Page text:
A hand-held trip of long distance death-dealing.
If you have any interest in snipers, you may have heard of Carlos Hathcock, a United States Marine who was active during the Vietnam War. If so, you’ve probably heard the story of the mission where, over the course of three days, he crawled on his belly for 1500 yards, killed his target, and crawled out; undetected. This, clearly, categorizes Hathcock as a badass, but if that’s not enough, it would also stand to reason that Hathcock fired one bullet, because had he engaged his pursuers--or fired unnecessarily, giving away his position--he would not have lived to tell the tale.
Unfortunately, this is not the mindset you should enter the world of Sniper: Ghost Warrior 2 in. While City Interactive did not make a bad game, per se, the title certainly doesn’t capture the potential such a concept is capable of. Essentially, this “follow the leader to the next checkpoint and engage the enemy in a way that keeps you hidden” excursion is an extended callback to the sniping stage from COD 4 everybody knows and loves. And to be sure, that isn’t a bad stage to emulate, but it wouldn’t hurt to give players a little--or a lot--more.
The game puts players in control of a sniper named Cole Anderson, and the SGW2 story follows the standard modernized warfare storyline tropes. A bad guy from the Slavic region of the planet has some kind of weaponized bioagent and he wants to unleash it on the world. Standard stuff here, and while it probably won’t be optioned for the next video-game-to-movie series, that isn’t to say the game is an abject failure.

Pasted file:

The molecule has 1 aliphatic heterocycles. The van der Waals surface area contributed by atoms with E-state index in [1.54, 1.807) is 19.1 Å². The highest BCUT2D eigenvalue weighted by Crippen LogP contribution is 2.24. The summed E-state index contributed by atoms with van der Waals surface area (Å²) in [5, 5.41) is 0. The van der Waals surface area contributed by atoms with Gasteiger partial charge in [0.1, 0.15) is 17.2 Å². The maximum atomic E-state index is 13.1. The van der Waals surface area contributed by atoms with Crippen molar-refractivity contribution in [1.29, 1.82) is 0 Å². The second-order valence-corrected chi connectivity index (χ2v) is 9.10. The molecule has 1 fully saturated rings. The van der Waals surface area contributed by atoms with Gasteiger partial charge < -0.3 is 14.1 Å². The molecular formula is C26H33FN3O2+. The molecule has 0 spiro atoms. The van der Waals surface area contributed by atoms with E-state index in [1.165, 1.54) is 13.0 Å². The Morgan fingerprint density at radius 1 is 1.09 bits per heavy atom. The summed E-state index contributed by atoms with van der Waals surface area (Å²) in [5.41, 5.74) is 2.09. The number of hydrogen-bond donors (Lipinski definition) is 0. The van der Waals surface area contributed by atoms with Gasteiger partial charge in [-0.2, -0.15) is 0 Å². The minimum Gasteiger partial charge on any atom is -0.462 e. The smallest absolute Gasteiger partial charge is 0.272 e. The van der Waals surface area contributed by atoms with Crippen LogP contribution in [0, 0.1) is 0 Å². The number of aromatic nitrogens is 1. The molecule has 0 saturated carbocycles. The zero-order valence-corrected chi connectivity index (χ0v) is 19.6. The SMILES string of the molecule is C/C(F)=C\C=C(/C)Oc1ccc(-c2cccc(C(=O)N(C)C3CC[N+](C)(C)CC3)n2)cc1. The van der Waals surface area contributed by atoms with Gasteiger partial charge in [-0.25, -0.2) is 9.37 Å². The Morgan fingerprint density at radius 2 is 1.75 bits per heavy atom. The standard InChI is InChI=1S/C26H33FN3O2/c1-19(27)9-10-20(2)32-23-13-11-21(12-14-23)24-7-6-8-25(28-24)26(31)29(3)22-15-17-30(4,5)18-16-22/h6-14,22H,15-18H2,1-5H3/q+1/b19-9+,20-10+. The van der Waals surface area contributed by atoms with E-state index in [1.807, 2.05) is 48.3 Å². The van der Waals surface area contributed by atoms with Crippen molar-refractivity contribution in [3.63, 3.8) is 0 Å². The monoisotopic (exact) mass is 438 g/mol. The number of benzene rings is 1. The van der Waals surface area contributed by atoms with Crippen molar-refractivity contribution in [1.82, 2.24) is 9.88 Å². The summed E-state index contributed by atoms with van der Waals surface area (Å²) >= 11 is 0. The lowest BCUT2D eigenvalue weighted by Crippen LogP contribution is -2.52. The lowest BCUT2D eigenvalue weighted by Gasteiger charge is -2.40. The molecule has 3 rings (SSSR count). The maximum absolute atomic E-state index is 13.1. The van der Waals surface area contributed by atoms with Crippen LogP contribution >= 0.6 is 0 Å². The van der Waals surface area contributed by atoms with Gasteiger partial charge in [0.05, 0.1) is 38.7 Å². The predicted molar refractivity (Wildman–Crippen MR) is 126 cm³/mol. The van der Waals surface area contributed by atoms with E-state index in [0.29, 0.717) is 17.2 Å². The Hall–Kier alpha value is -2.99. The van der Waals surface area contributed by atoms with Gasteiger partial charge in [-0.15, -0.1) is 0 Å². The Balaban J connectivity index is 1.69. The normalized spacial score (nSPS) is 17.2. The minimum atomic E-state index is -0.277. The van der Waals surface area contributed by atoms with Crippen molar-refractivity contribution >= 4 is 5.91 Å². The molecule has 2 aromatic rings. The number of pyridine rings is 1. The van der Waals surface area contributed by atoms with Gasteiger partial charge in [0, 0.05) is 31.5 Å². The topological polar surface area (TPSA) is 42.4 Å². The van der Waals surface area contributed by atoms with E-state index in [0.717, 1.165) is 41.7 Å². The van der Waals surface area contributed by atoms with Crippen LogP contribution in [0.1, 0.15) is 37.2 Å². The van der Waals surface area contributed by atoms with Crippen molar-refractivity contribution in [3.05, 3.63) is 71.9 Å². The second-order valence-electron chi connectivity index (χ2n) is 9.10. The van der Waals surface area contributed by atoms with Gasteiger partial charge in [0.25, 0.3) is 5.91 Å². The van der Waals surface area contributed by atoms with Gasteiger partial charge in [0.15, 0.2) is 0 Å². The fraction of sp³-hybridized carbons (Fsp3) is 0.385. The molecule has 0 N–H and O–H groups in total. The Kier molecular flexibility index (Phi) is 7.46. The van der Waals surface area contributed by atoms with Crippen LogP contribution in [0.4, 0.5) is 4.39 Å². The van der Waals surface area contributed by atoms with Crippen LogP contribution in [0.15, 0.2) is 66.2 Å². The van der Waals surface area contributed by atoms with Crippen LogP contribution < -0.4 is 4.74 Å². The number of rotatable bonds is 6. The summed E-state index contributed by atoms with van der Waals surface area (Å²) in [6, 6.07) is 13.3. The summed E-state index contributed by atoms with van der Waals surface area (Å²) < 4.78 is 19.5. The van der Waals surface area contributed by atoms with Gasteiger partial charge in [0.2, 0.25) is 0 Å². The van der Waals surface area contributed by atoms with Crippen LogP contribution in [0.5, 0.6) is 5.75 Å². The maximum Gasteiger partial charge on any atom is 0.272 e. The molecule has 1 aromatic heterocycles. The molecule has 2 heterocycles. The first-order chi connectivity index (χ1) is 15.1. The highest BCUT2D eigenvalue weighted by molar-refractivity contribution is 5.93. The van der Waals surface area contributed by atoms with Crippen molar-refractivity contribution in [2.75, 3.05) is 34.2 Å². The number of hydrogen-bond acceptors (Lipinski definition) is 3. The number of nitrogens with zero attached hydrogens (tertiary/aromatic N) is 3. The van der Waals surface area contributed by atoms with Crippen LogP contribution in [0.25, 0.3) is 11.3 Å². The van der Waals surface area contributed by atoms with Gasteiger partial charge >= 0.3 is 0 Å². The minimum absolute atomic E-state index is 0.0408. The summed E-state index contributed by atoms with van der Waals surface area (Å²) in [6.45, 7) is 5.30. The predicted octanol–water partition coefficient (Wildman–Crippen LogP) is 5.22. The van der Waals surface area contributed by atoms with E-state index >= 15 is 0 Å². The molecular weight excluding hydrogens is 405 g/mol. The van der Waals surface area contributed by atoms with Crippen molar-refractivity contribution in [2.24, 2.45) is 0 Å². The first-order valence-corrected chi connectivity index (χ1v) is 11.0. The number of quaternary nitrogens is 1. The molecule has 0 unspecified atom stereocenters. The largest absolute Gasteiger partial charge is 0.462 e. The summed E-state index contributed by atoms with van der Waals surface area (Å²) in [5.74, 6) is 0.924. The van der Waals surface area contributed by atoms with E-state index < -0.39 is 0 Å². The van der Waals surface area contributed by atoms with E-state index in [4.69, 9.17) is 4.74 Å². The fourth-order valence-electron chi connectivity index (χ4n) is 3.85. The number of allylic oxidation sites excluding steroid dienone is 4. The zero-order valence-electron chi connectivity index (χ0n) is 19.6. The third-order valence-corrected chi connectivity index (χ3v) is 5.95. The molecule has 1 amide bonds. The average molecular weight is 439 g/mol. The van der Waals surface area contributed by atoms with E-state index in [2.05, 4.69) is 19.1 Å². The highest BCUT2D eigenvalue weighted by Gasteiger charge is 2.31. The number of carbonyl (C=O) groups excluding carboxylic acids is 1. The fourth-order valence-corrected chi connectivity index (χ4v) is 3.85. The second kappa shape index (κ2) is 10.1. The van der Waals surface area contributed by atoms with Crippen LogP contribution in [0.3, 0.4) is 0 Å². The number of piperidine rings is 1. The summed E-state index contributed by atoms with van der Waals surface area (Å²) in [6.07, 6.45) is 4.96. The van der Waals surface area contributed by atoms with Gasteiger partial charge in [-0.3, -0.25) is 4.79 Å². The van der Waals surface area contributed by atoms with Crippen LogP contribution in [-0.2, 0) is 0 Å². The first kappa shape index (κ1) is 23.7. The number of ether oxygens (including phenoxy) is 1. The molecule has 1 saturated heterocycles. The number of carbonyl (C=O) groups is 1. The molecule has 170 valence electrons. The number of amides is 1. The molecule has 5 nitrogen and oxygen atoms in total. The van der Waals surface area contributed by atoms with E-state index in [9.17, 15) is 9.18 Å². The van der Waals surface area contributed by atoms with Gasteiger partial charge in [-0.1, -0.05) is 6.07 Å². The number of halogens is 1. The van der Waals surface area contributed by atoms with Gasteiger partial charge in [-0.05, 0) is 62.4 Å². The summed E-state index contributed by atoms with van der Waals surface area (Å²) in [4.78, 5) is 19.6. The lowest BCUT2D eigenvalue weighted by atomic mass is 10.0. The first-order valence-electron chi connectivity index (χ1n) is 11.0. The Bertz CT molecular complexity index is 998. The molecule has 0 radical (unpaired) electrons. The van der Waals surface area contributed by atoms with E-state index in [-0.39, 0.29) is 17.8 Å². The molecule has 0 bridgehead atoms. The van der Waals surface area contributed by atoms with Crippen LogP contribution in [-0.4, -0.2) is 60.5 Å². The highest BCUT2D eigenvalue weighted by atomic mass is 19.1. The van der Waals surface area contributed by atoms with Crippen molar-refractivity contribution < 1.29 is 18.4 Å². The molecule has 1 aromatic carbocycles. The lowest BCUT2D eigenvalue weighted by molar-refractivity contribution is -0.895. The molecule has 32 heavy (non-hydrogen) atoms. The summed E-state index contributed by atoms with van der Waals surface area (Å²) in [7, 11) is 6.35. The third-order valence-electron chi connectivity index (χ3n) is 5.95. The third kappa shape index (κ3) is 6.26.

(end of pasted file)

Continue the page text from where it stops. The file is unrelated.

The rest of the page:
Far from it, in fact.
The story is told in three acts, and it takes about 8-12 hours to complete, depending on the difficulty level and how committed to staying undetected the player is; and the majority of the gameplay consists of following a leader (Maddox or Diaz), evading enemy detection, and arriving to a point where you can take out the targets laid out in front of you. Unfortunately, the game is very rigid in its approach to these missions. If you deviate from the path, you will be given a warning to return to the fight. You can guess what compliance failure leads to.
in fact, the game is so hand-holding that there are moments when the character being followed yells out the path to take, even though the player is already following allowing diligently. Of course, failure to keep up with your follow-the-leader leader will result in the red screen of death but yet, the game doesn’t mind taking its hand-holding to the point of yelling “GO THIS WAY” at the player.
I mean, I appreciate the assistance and all, but if the mission states “FOLLOW DIAZ” and we’re running through collapsing caves, and he’s in front of me, clearly taking the left route of the path, I don’t need him to yell “LEFT” at me. I’m well aware of what “follow” means, especially in today’s world of on-rails gameplay. While I may belabor the point here, the criticism of the game’s forced direction is a testament to the game’s overall shortcoming. Once the player gets to use his handy sniper rifle, the game begins to shine, giving us a glimpse of what could have been. It’s unfortunate the game’s finer points are buried beneath a rigid, linear presentation.